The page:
“Hi. Table for one?” A pretty woman with blonde hair smiled at him, menus in hand. Her blue eyes sparkled as she efficiently juggled the menus as well as a tray full of water glasses.
“Yep, just me.”
“Would you like to sit out by the beach?”
AJ followed the woman through the restaurant and back outside to the deck on the ocean side. She stopped and handed the tray to another waitress. He glanced at the other woman’s name tag. Tereza. He tucked the name away. Never hurt to remember the names of pretty women. He hadn’t gotten a chance to read the name tag of the cute blonde waitress he was dutifully following through the cafe. A mistake he planned on remedying at once.
Ceiling fans stirred the warm air, and tables were placed under a large wooden canopy. A row of tables lined the edge of the deck, right by the sand. Quite different than the trendy restaurants he usually frequented, but this one seemed to suit his mood now. Easy, friendly, no-frills. And no one knew him, so hopefully he wouldn’t get into any trouble.
If he didn’t bore himself to death.
“I’m Courtney, by the way.” She handed him a menu.
Ah, she’d beaten him to the punch. Courtney smiled at him, and he returned it in kind with what he hoped was his famous dazzle-all-the-women smile.
She didn’t look dazzled.
“I’ll be back in a few minutes to take your order. Could I bring you a drink in the meantime?”
He figured it would be bad form to order two beers at once. “I’ll have a beer. Corona. In a bottle if you have it, no glass.”
“Coming right up.” She smiled as she turned away. The same smile she gave to every other customer she spoke to as she threaded her way through the tables. She stopped and said something to the other waitress. Tereza was tall and pretty with dark, almost-black hair and a quick smile. Maybe his smile would work on her…
Maybe he would be able to survive this banishment.
* * *
Courtney and Tereza sat at a table rolling silverware in napkins, enjoying a bit of a break after the lunch rush.
“I saw that good-looking guy you had at table six.” Tereza grabbed another napkin.
“The one with brown hair and the well-practiced smile?”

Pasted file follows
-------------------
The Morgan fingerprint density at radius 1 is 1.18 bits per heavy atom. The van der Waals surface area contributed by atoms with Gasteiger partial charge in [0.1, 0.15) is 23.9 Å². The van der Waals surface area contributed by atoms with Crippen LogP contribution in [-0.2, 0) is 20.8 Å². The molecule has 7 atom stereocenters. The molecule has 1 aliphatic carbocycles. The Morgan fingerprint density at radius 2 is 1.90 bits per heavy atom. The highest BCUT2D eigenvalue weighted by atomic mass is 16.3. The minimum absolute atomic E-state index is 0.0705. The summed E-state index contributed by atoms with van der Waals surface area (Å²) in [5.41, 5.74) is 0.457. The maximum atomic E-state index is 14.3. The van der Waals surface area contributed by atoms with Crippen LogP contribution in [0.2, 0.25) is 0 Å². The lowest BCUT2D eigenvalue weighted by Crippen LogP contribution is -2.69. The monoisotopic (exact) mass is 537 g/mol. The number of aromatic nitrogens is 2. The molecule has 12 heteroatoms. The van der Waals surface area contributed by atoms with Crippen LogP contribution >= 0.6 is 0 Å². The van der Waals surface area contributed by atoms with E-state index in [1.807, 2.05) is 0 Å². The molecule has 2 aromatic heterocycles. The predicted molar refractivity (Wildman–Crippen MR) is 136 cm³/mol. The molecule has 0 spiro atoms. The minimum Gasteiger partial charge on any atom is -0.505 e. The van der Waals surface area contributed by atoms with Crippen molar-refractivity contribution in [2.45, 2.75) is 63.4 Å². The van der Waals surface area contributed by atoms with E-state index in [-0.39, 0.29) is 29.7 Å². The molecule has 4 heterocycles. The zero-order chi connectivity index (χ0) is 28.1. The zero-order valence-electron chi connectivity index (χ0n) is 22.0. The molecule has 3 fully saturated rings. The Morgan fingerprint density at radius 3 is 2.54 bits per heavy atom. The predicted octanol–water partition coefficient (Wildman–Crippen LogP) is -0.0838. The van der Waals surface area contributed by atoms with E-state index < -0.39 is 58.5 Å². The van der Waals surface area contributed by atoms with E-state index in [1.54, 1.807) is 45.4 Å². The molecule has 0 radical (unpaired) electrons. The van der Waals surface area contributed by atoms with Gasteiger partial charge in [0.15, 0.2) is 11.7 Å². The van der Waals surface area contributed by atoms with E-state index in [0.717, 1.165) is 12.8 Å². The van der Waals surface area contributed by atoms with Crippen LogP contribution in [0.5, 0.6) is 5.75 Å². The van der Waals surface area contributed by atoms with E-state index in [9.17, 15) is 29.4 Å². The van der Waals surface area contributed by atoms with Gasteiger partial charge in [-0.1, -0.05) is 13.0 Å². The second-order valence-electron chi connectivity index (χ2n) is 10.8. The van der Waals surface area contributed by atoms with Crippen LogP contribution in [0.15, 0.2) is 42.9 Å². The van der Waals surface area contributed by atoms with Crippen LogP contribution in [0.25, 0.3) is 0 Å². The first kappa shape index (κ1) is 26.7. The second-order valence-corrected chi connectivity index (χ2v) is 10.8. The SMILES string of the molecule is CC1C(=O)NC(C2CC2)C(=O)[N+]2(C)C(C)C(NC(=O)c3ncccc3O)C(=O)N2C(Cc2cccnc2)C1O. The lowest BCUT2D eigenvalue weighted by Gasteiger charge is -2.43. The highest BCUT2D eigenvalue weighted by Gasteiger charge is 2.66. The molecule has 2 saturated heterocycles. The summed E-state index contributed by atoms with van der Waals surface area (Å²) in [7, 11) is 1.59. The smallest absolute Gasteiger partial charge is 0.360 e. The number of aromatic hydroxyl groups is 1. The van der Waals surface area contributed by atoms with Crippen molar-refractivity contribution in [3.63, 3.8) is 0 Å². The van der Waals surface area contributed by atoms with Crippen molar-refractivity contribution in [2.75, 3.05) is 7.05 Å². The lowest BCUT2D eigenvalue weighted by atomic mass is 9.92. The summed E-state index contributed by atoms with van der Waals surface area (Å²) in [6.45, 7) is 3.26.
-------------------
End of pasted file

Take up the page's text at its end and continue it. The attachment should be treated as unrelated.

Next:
Tereza laughed. “Yep, that’s the one. Pretty sure I saw him checking out most of the women here at the cafe.”
“Well, at least he’s a good tipper.” She shrugged. He’d been good-looking with chestnut brown eyes and dark brown hair in need of a cut. But he had an air about him as if he should have been wearing a business suit and eating at an expensive restaurant. Though, he certainly had enjoyed his grouper and hushpuppies. But then, who didn’t love Tally’s grouper and hushpuppies?
“Did you get moved?” Tereza efficiently rolled another napkin.
“I did. Well, everything is just dumped off at the apartment. I have to unpack everything, not that we have much.” She frowned. “I really did love Happy House. I would have liked to just stay there. Tally and Eddie thought we should live somewhere nicer than the storage building, but I didn’t mind. It was mine.”
“Your new apartment complex looks nice. It has a great view of the bay from the courtyard.”
“Yes, it’s nice. I like that each unit is a cute little bungalow. There’s a pool for Bobby to swim in and a playground. I hope he gets to meet some other kids to play with. Stevie, one of the boys he’s in daycare with, lives there.”
“Well, that sounds like it will work out great. Plus, it’s only about a five-minute walk from here. You’ll still be close. But wow, Tally sure wanted you and Bobby to move in with her and Eddie.” Tereza grinned a knowing smile. “But I think Bobby might have been a little too much for that cottage.”
“That’s what I thought. Plus, Tally and Eddie just got married a few months ago. They need their privacy. Eddie even offered to buy us a cottage of our own, but I didn’t want to take handouts like that. I pay my own way.”
“But he’s family. He just wanted to help you.”
“I know, but… well, I want to make it on my own.” She still didn’t know how to trust all this luck she’d had wouldn’t just disappear in an instant. “But now Tally says she wants to start training me—me—on the business side of Magic Cafe.”
“I’m not surprised. She’ll probably want you to run it one day.”
“I can’t run a place like this.” She shook her head.
“Of course you can. Tally will teach you. You learn fast, I’ve seen it.”
“I don’t know… everything has changed so quickly.”
Tereza reached over and squeezed her hand, a friendly gesture of support. “And you deserve every bit of good luck that’s come your way.”
* * *